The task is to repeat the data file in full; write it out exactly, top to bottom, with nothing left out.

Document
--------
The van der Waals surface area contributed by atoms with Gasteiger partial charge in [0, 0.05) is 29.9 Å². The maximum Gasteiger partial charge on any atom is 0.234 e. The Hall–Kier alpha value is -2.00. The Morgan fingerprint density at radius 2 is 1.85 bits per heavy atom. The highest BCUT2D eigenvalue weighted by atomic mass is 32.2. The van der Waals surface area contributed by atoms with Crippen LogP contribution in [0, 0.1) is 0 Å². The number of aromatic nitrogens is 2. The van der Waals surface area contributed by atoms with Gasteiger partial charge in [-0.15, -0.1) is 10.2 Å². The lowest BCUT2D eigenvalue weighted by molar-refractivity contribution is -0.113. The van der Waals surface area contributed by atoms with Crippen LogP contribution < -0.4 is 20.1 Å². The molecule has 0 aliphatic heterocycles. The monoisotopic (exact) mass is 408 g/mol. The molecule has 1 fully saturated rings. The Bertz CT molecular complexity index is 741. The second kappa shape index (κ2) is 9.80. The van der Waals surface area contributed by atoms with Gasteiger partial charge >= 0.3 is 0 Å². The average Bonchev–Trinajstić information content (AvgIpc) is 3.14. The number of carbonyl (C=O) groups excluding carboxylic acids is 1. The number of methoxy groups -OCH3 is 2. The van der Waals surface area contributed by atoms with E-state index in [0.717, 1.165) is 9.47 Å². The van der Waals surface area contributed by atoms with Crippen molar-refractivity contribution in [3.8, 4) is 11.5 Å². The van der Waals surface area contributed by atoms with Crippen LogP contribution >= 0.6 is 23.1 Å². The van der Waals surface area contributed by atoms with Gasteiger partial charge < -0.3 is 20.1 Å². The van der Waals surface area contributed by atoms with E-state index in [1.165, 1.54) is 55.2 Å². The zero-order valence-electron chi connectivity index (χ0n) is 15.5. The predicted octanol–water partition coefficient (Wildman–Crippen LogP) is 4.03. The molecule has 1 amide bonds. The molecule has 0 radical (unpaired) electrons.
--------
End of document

The van der Waals surface area contributed by atoms with Gasteiger partial charge in [0, 0.05) is 29.9 Å². The maximum Gasteiger partial charge on any atom is 0.234 e. The Hall–Kier alpha value is -2.00. The Morgan fingerprint density at radius 2 is 1.85 bits per heavy atom. The highest BCUT2D eigenvalue weighted by atomic mass is 32.2. The van der Waals surface area contributed by atoms with Crippen LogP contribution in [0, 0.1) is 0 Å². The number of aromatic nitrogens is 2. The van der Waals surface area contributed by atoms with Gasteiger partial charge in [-0.15, -0.1) is 10.2 Å². The lowest BCUT2D eigenvalue weighted by molar-refractivity contribution is -0.113. The van der Waals surface area contributed by atoms with Crippen LogP contribution < -0.4 is 20.1 Å². The molecule has 0 aliphatic heterocycles. The monoisotopic (exact) mass is 408 g/mol. The molecule has 1 fully saturated rings. The Bertz CT molecular complexity index is 741. The second kappa shape index (κ2) is 9.80. The van der Waals surface area contributed by atoms with Gasteiger partial charge >= 0.3 is 0 Å². The average Bonchev–Trinajstić information content (AvgIpc) is 3.14. The number of carbonyl (C=O) groups excluding carboxylic acids is 1. The number of methoxy groups -OCH3 is 2. The van der Waals surface area contributed by atoms with E-state index in [0.717, 1.165) is 9.47 Å². The van der Waals surface area contributed by atoms with Crippen molar-refractivity contribution in [3.8, 4) is 11.5 Å². The van der Waals surface area contributed by atoms with Crippen LogP contribution >= 0.6 is 23.1 Å². The van der Waals surface area contributed by atoms with Gasteiger partial charge < -0.3 is 20.1 Å². The van der Waals surface area contributed by atoms with E-state index in [1.165, 1.54) is 55.2 Å². The zero-order valence-electron chi connectivity index (χ0n) is 15.5. The predicted octanol–water partition coefficient (Wildman–Crippen LogP) is 4.03. The molecule has 1 amide bonds. The molecule has 0 radical (unpaired) electrons.